Date of this Version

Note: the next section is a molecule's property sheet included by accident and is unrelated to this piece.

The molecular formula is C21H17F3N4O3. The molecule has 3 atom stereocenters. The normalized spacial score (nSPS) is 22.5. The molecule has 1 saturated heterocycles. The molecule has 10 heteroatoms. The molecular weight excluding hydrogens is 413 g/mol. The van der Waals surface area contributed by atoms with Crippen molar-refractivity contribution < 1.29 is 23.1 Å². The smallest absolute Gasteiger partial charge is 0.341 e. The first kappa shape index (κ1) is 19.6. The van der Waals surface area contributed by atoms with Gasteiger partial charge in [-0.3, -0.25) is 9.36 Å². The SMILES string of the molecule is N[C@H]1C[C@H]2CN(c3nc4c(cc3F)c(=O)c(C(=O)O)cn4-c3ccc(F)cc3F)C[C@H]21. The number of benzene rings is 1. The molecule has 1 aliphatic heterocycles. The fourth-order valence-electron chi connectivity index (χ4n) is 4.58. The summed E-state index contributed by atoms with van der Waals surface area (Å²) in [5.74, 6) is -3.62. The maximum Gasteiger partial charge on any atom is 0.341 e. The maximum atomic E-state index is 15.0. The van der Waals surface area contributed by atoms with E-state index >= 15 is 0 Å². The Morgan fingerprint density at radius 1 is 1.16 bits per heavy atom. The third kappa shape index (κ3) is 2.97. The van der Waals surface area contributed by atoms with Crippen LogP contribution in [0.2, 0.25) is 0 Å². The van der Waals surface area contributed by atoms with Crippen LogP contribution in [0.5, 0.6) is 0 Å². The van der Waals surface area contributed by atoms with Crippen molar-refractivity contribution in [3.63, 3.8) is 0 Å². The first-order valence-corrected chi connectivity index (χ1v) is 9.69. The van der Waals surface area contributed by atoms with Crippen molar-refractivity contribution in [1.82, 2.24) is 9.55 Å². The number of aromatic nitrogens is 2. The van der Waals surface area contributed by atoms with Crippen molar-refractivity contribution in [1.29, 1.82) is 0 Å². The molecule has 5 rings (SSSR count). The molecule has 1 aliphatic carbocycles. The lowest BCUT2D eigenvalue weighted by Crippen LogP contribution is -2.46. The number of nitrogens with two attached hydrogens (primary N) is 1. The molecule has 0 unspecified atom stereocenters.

Results from field studies and questionnaires mailed to commercial orchardists in Pennsylvania indicate use of orchards by wildlife poses management problems for orchardists, horticulturists, county extension agents, and wildlife managers. Data substantiate the detriment of wildlife to orchard trees and fruits as viewed by commercial orchardists. In addition, existing control methods are often inconsistent and ineffective and necessitate use of toxic substances which may have far-reaching environmental effects. Consequently, a need for sounder management of wildlife in orchards is apparent. Studies at The Pennsylvania State University have focused on: (1) surveys on the extent and severity of wildlife damage in orchards (Anthony and Fisher 1977), (2) relationships between soils and pine vole populations (Fisher 1975), (3) densities, movements, and activities of pine voles (Gettle 1975), and (4) population characteristics of meadow voles in relation to habitat type (Stump 1976). This paper summarizes the results of these studies and their relevance to damage control in orchards.